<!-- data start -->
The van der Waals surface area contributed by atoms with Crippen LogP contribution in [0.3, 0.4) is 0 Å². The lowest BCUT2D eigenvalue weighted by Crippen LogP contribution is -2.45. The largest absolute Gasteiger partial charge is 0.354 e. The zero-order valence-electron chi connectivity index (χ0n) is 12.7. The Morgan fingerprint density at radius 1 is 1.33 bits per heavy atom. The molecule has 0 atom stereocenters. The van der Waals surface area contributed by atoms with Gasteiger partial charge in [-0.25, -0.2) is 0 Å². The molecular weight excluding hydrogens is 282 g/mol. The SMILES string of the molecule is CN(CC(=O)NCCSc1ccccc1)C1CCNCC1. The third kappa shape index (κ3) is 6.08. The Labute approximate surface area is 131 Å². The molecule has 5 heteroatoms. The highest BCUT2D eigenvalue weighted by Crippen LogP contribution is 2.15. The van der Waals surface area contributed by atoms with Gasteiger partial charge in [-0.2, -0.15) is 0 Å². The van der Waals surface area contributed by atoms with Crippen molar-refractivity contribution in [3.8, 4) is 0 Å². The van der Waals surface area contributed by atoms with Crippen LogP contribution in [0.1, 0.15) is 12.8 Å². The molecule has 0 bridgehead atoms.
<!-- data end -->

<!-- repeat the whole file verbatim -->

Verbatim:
The van der Waals surface area contributed by atoms with Crippen LogP contribution in [0.3, 0.4) is 0 Å². The lowest BCUT2D eigenvalue weighted by Crippen LogP contribution is -2.45. The largest absolute Gasteiger partial charge is 0.354 e. The zero-order valence-electron chi connectivity index (χ0n) is 12.7. The Morgan fingerprint density at radius 1 is 1.33 bits per heavy atom. The molecule has 0 atom stereocenters. The van der Waals surface area contributed by atoms with Gasteiger partial charge in [-0.25, -0.2) is 0 Å². The molecular weight excluding hydrogens is 282 g/mol. The SMILES string of the molecule is CN(CC(=O)NCCSc1ccccc1)C1CCNCC1. The third kappa shape index (κ3) is 6.08. The Labute approximate surface area is 131 Å². The molecule has 5 heteroatoms. The highest BCUT2D eigenvalue weighted by Crippen LogP contribution is 2.15. The van der Waals surface area contributed by atoms with Gasteiger partial charge in [-0.2, -0.15) is 0 Å². The van der Waals surface area contributed by atoms with Crippen molar-refractivity contribution in [3.8, 4) is 0 Å². The van der Waals surface area contributed by atoms with Crippen LogP contribution in [0.1, 0.15) is 12.8 Å². The molecule has 0 bridgehead atoms.